A number of esports leagues, teams and organizations have expressed interest in coming to Atlantic City, INGAME Esports President Anthony Gaud said, though he declined to name those involved, Press of Atlantic City reports.
"The competitions, which represent part of a billion-dollar industry, would be held in venues owned by the Casino Reinvestment Development Authority," Gaud said. He hopes the games start within the first few months of 2019 in either Boardwalk Hall or the convention center.
“We’re working with the city to ensure esports benefits everyone,” Gaud said Thursday after Stockton University’s first esports summit on the Atlantic City campus.
The city is no stranger to esports. Two Atlantic City casinos held tournaments last year. Harrah’s Resort hosted the Rainbow Six Siege Pro League Finals in May, and Ocean Resort Casino has a convention planned this weekend.
By 2019, the industry is expected to be worth more than $1.23 billion, according to a Super Data report. Esports has been touted as a way to attract millennials not drawn to slot machines and other forms of conventional gambling.
With that in mind, INGAME started its initiative to bring esports to Atlantic City in February during a meeting with the Atlantic County Economic Alliance, Gaud said.
In a presentation to the group, INGAME suggested Boardwalk Hall as a place to hold “major, minor and championship events on a quarterly and monthly basis.” Boardwalk Hall has 14,770 seats and a theater with a capacity of 3,200.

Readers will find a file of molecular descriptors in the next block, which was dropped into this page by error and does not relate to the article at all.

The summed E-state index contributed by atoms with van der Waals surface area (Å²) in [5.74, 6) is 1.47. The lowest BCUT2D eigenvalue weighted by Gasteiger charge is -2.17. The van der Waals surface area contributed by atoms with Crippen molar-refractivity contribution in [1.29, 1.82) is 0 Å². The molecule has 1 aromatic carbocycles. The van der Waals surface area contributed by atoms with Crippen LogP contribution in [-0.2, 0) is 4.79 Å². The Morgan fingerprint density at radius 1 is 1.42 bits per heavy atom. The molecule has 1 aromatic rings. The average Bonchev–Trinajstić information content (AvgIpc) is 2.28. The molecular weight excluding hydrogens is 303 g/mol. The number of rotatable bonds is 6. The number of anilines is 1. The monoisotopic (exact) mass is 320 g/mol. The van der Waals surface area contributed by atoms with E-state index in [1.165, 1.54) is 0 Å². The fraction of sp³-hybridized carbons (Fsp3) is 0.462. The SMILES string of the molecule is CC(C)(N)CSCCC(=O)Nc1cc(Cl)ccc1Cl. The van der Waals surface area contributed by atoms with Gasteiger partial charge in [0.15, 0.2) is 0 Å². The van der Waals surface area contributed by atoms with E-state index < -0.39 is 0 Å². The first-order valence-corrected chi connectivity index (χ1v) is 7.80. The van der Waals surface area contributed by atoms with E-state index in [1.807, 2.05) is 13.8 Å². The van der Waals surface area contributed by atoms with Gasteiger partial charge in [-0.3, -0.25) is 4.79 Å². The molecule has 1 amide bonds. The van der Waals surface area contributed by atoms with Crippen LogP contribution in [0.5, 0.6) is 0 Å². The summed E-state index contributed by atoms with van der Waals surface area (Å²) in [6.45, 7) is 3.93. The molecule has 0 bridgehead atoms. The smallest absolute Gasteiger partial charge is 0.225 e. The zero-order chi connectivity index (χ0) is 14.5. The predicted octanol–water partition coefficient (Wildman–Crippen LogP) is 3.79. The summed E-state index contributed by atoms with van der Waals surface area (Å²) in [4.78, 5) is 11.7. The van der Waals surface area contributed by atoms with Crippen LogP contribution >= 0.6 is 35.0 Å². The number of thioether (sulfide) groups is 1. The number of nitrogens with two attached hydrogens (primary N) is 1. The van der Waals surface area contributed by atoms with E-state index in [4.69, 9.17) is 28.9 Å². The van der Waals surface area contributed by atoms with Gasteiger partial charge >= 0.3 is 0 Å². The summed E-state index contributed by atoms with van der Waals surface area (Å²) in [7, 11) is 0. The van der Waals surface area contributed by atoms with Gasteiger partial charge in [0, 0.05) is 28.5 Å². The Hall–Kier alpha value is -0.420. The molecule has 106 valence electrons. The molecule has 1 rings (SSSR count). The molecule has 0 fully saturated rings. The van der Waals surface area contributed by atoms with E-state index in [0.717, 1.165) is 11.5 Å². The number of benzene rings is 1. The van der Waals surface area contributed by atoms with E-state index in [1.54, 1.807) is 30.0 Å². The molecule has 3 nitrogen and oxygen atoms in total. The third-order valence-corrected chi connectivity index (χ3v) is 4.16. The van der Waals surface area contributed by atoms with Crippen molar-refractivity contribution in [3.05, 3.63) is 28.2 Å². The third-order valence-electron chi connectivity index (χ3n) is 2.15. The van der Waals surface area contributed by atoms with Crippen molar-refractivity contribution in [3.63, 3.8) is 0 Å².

Gaud said he later met with CRDA officials to discuss expanding esports beyond casinos and into a central location.
Marshall Spevak, deputy executive director of the CRDA, said the agency is in contact with INGAME about potential events.
Events held in the Atlantic City Convention Center and Boardwalk Hall must be approved by the authority.
“We’ve met with INGAME about bringing esports events to Jim Whelan Boardwalk Hall, and we’re excited about the possibilities they’ve spoken about,” Spevak said.
“Having a permanent home would definitely be beneficial,” Gaud added.
Caesars Atlantic City held the city’s first major esports tournament last year. Hundreds of cheering fans attended the three-day event, which featured a prize pool of $200,000. And in May 2017, Tropicana hosted a two-day “Super Smash Bros. Melee” competition.
Still, there’s a “sense of urgency” about bringing esports to Atlantic City before other, larger East Coast cities tap into the market, said Michael Klein, interim executive director of Stockton’s William J. Hughes Center for Public Policy.
The first step, he said, is building the infrastructure and massive data centers needed to support venues packed with hundreds of gamers.
Earlier this month, Continent 8 Technologies announced it will integrate its data centers in Caesars and Ocean Resort with locations in four other states. The company is investing $5 million to build a 6,000-square-foot server inside the Convention Center.
“If it’s a chicken-and-egg situation, then infrastructure is the first step,” Klein said. “But there’s definitely a sense of urgency about trying to not let the opportunity go by.”